DENVER – The Legislature set itself on a collision course over health care, advancing bills this week that both support and reject the insurance law signed by President Barack Obama.
A House committee voted 7-6 Tuesday to pass House Bill 1273, a Republican attempt to form an alliance with other states to opt out of the federal law, which tells everyone to buy insurance.
On Monday, the Senate granted the initial OK to Senate Bill 200, which would set up an online health-care exchange where people can go to compare and buy insurance policies. The idea is one of the features of the federal law.
House Majority Leader Amy Stephens, R-Monument, is a sponsor of both bills, but she opposes the federal law that detractors call “Obamacare.”
Stephens argued for her HB 1273 Tuesday afternoon, saying Obama’s bill was an unconstitutional intrusion into health care.
“We reinstate our state sovereignty in matters that are traditionally reserved to the states,” Stephens said. “If the federal government can mandate that you buy individual insurance, then it can mandate other issues.”
Her bill and similar ones in Georgia, Arizona and elsewhere would set up a multistate compact for health care that, in theory, would trump the law Obama signed.
Conservative groups are pushing the legal theory.
The compact will help states if their lawsuit against the federal government fails, said Mario Loyola, a lawyer from the Texas Public Policy Foundation.
“We hope that litigation will be successful, but history doesn’t provide much basis for that hope,” Loyola said.
However, University of Colorado law professor Scott Moss said the bill “is just flatly wrong” in claiming it can void the federal law.
Congress would need to approve the compact, and the president would have to sign it, Moss said. Obama has clearly said he will not sign a law that rolls back his health-insurance program.
The compact would ask each state to send two commissioners to a board that would craft health-care policy for the participating states. The bill does not specify what kind of health-care system would be created.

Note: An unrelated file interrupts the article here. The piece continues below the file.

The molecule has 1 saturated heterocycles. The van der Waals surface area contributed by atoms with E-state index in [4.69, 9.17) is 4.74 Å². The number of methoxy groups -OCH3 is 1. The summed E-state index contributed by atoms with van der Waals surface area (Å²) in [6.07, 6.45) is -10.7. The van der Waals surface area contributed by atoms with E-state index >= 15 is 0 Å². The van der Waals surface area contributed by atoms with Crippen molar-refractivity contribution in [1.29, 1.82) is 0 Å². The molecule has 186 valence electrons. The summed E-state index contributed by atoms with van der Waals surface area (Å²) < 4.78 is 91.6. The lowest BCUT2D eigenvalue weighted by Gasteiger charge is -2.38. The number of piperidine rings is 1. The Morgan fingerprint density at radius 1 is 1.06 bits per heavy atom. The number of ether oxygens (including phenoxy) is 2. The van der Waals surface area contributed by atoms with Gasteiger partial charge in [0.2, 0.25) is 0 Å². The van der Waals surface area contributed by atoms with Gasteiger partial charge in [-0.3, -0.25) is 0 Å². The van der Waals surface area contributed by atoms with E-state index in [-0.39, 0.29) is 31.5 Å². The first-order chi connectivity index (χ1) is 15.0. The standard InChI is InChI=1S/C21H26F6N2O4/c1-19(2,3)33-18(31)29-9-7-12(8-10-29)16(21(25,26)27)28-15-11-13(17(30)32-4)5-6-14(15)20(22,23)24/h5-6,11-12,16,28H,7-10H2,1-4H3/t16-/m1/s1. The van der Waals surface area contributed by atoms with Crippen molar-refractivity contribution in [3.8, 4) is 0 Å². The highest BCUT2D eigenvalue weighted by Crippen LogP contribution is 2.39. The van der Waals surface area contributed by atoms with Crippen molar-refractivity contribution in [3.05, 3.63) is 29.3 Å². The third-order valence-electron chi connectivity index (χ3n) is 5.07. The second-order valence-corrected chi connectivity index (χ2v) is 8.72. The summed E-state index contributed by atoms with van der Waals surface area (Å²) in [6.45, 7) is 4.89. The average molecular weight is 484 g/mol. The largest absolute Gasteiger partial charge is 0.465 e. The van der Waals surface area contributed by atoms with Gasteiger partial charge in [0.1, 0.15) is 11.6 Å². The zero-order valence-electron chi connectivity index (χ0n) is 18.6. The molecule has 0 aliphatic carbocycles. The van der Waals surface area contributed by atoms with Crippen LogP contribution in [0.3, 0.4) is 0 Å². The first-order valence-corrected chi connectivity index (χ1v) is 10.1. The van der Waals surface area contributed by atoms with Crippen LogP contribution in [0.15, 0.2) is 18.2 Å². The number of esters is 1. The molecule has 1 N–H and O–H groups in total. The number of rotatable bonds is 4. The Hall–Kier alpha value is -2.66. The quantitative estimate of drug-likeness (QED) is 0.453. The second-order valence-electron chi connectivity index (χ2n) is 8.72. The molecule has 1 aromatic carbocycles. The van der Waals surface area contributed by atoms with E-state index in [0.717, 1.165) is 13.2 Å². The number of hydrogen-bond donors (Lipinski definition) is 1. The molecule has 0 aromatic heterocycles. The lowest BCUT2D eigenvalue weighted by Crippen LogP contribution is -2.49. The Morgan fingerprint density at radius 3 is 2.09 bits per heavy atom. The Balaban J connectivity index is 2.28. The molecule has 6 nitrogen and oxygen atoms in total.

Democrats and health-care advocates oppose the compact, but it also drew derision from tea party leaders.
“I see only another commission that is not accountable to the people, further entrenchment of the government in the private lives of citizens, more regulation and less liberty,” said Nancy Rumfelt of Liberty Watch.
Tea party groups have also plagued Stephens’ other health-care bill, SB 200.
That bill began as a bipartisan effort to make it easier for people to find insurance on the private market. Obama’s law calls for states to set up health-care exchanges, but Stephens has been working on the idea since before Congress passed the federal bill.
Even so, tea party groups rebelled, and Stephens has said that once the bill gets to the House, she will change it so it takes effect only if Colorado opts out of the federal law.
The Democratic sponsor in the Senate, Sen. Betty Boyd of Lakewood, opposes that move.
Sen. Shawn Mitchell, R-Broomfield, echoed the tea party criticism of health-care exchanges in a Monday debate.
“(Supporters) have one goal. It’s national single-payer health care. Exchanges are just a baby step,” Mitchell said.
But the Senate gave initial approval to SB 200 in a voice vote Monday.
After one more recorded vote, it will go to Stephens in the House. Senate leaders delayed the final vote on SB 200 Tuesday morning.
Meanwhile, HB 1273 is headed to the House Appropriations Committee.
The Legislature adjourns May 11, giving lawmakers just two weeks to figure out what to do about both bills.